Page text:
Guardian journalist Louise Carpenter entitles her long and comprehensive article on marriage: "The Myth of Wedded Bliss." Link here.
Both authors, and many more, are questioning whether or not people should get married. Barker, for one, seems to believe that we are suffering under a massive propaganda barrage that is trying to persuade us to get married.
Since the propaganda tends to create unrealistic expectations-- we are all going to find wedded bliss-- it serves merely to undermine the institution further.
Then again, whatever made anyone think that marriage was invented to make people happy? Does anyone really believe that this venerable human institution was established to fulfill anyone's personal need for happiness?
And when we start demanding that marriage make people happy, aren't we creating expectations that no social institution can ever fulfill? Does this incessant questioning of marriage contribute to the loosening of the marital ties and create more social disorganization in its wake?
Given that there is no such thing as a human community where there is no marriage, what sense does it make to question the viability of the institution?
Isn't it a little like asking whether or not we should all use language? What if someone proposed that language, as a social institution, must always betray the purity of our personal feelings, and therefore, that we would better express ourselves if we could somehow not use it?
The reasoning behind that statement is not so easily impeached. Language does compromise the expression of private emotion. And yet, whatever gave anyone the idea that the value of human speech lies in whether or not it allows us to express our private emotions? Call it the world of grunts and moans.
But language does not exist to express your personal feelings. Why would anyone denounce it, or any other social institution, for failing to live up to functions they were not designed to fulfill. You would not denounce your soup spoon because it doesn't do a good job of cutting your steak.
Marriage will surely outlive all of us. Our task is to offer some thoughts about how to make the best of marriage, to make marriage successful and happy. And we should be fully cognizant of the fact that marriage has been brutally attacked, even undermined, by many serious thinkers for quite some time now.
First, we need to review, simply, what marriage is and isn't. Marriage is a mating institution; it attempts to provide the optimal conditions for child rearing; it involves rules and roles, duties and obligations. At its best, it provides security and stability; a predictably harmonious existence in society.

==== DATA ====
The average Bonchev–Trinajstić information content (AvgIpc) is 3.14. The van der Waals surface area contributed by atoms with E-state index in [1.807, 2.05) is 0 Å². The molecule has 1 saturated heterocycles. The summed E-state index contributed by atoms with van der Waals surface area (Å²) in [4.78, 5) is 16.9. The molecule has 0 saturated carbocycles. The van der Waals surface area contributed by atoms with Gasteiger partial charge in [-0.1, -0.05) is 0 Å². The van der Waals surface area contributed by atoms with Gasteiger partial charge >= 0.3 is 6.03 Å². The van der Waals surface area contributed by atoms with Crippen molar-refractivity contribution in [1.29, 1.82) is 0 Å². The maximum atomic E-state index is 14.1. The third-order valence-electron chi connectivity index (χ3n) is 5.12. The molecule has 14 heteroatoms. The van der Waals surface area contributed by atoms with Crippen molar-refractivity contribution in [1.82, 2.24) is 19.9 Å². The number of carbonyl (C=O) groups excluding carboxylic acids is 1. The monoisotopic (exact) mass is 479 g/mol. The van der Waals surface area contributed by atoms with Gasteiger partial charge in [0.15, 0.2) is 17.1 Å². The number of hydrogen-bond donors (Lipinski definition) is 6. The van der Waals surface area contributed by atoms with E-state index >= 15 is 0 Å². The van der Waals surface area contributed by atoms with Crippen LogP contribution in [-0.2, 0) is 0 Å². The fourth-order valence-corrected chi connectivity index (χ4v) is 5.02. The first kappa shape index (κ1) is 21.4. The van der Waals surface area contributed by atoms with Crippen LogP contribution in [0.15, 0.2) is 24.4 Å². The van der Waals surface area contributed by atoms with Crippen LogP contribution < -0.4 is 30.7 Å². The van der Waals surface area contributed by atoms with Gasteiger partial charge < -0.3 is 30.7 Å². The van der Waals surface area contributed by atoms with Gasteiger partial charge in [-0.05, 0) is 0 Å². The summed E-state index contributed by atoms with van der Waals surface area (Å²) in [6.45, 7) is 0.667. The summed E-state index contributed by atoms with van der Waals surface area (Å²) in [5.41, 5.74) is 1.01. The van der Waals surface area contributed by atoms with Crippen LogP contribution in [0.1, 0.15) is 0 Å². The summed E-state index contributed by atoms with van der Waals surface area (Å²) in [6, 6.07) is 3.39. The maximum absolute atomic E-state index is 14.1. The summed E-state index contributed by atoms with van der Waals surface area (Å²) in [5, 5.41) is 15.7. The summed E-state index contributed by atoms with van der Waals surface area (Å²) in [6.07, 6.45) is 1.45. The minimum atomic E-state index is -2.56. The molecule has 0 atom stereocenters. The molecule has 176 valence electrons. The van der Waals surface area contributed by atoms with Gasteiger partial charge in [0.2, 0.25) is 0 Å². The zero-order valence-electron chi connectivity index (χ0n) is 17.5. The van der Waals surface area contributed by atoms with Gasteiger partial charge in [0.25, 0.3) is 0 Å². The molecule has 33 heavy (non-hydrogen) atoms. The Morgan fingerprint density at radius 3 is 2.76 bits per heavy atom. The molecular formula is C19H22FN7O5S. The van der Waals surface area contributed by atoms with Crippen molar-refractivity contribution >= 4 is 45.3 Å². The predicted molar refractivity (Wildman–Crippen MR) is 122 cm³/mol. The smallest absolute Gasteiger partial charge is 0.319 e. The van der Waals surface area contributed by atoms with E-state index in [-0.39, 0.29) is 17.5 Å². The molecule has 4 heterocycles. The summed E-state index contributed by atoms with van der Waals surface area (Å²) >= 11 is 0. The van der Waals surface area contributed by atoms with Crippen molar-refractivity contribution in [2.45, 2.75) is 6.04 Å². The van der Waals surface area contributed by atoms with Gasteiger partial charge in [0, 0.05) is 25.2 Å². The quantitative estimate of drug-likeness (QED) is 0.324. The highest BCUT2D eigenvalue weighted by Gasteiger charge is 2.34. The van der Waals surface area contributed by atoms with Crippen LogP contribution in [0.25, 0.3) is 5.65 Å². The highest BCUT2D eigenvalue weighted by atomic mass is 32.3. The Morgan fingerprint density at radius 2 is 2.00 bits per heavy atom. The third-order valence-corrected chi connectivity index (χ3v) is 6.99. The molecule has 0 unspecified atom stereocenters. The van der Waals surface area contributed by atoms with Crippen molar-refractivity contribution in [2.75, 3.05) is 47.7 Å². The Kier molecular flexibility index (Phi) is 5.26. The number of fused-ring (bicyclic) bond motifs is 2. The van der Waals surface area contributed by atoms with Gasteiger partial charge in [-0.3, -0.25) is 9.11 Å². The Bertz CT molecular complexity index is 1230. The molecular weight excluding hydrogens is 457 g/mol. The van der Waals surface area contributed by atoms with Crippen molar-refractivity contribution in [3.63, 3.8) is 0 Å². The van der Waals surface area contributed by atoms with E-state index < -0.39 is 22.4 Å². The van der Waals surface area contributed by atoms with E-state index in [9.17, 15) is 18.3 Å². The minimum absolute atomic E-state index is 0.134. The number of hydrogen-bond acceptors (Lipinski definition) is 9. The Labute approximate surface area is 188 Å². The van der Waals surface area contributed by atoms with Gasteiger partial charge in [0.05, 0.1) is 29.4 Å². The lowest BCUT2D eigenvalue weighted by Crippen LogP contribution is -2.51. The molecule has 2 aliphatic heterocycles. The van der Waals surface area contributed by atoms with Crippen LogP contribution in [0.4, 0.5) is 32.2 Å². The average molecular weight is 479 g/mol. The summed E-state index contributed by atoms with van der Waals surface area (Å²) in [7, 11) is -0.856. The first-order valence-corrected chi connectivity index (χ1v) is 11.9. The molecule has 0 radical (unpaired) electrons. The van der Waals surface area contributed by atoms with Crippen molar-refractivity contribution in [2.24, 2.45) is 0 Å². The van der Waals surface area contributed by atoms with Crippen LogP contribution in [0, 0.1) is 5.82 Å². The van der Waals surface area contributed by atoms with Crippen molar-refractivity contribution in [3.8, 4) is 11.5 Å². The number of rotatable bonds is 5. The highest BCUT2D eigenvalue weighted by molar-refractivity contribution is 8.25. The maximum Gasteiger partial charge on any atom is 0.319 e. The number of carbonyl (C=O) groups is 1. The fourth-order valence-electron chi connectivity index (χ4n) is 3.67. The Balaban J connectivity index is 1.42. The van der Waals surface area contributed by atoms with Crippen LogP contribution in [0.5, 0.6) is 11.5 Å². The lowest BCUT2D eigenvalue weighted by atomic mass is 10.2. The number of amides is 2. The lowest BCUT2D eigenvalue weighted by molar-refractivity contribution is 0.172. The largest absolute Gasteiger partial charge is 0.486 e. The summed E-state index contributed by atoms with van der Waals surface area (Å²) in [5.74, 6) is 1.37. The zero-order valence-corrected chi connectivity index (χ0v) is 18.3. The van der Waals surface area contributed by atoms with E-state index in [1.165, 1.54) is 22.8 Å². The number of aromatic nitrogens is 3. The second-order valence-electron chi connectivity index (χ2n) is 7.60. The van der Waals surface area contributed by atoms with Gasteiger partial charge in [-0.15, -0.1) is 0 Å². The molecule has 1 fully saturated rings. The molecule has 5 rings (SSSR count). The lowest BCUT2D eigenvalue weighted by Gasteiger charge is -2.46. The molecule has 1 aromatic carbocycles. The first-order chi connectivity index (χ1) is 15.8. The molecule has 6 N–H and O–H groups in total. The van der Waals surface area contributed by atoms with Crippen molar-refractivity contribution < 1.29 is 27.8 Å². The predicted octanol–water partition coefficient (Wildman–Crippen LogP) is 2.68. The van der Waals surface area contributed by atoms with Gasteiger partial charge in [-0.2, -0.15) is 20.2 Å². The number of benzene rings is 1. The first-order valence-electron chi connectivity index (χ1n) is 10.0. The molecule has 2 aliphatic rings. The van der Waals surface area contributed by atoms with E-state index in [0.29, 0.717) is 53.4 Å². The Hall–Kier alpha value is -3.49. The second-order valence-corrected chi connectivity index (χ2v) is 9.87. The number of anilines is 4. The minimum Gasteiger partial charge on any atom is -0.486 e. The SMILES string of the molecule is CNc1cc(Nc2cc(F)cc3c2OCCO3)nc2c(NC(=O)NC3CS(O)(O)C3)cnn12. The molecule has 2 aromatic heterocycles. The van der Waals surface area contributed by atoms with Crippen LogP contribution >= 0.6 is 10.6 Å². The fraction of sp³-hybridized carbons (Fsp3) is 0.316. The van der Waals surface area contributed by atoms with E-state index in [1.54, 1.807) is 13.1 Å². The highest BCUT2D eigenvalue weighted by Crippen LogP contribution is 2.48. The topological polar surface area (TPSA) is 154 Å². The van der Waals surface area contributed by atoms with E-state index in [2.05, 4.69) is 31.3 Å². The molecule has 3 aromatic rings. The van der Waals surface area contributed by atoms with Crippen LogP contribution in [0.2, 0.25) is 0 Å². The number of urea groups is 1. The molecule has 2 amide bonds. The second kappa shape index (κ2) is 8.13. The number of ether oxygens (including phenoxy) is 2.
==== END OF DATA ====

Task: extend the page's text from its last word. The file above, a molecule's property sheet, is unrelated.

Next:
So, while we would all agree that it is best that a married couple be in love, marriage was not invented, and it has not lasted this long, because it was supposed to give social expression to personal feelings of love.
No one has ever suggested that marriage is the best way to sustain the most maddening forms of romantic love.
If you want to keep romantic love alive and on fire, then you should opt for drama over stability; surprise over routine; irresponsibility over responsibility; disrespect over respect; and clashes over harmony.
Marriage is not an art form; you do not just make it up as you go along; you do not make it your own unique individual creation.
Many people define happiness as a dream come true, as living your dreams, or as making your true love into a way of life. If that is how you see happiness, and if that is what you expect from marriage, you are setting yourself up for failure.
Try looking at it from a different angle. What if we follow Aristotle and say that happiness involves excelling at a task. The better you get at building houses the happier you are as a builder. The better you get at writing reports the happier you will become.
This form of happiness does not seem to have a deep spiritual side, but, remember we are talking about a social institution like marriage, not about your access to the sacred.
If we were dealing with issues of mental health, we would note here that you cannot really excel at mental health. But, if the issue is building character, we certainly believe that you can work to improve your character, and even to excel at it.
I would posit that people of excellent character are more likely to have successful and happy marriages than are those who do not. People of excellent character will be more inclined to cooperate with others, to do what it takes to get along, and to negotiate difficulties. People of excellent character will not believe that true love relieves the obligation to extend courtesy and respect to their spouses.
And they will not believe that passionate love will forgive all sins, all discourtesies, all disrespect, and all inconsiderate behavior.
Good or excellent character all contributes to a marriage's durability because people of character are more likely to take their vows seriously. They are more likely to keep their word, and thus, to take the decision to marry more seriously.
If you have no real sense of being good to your word, you can give it to whomever as you feel like it. If you believe that your word is your bond you will be more cautious, more deliberate, more serious about giving it.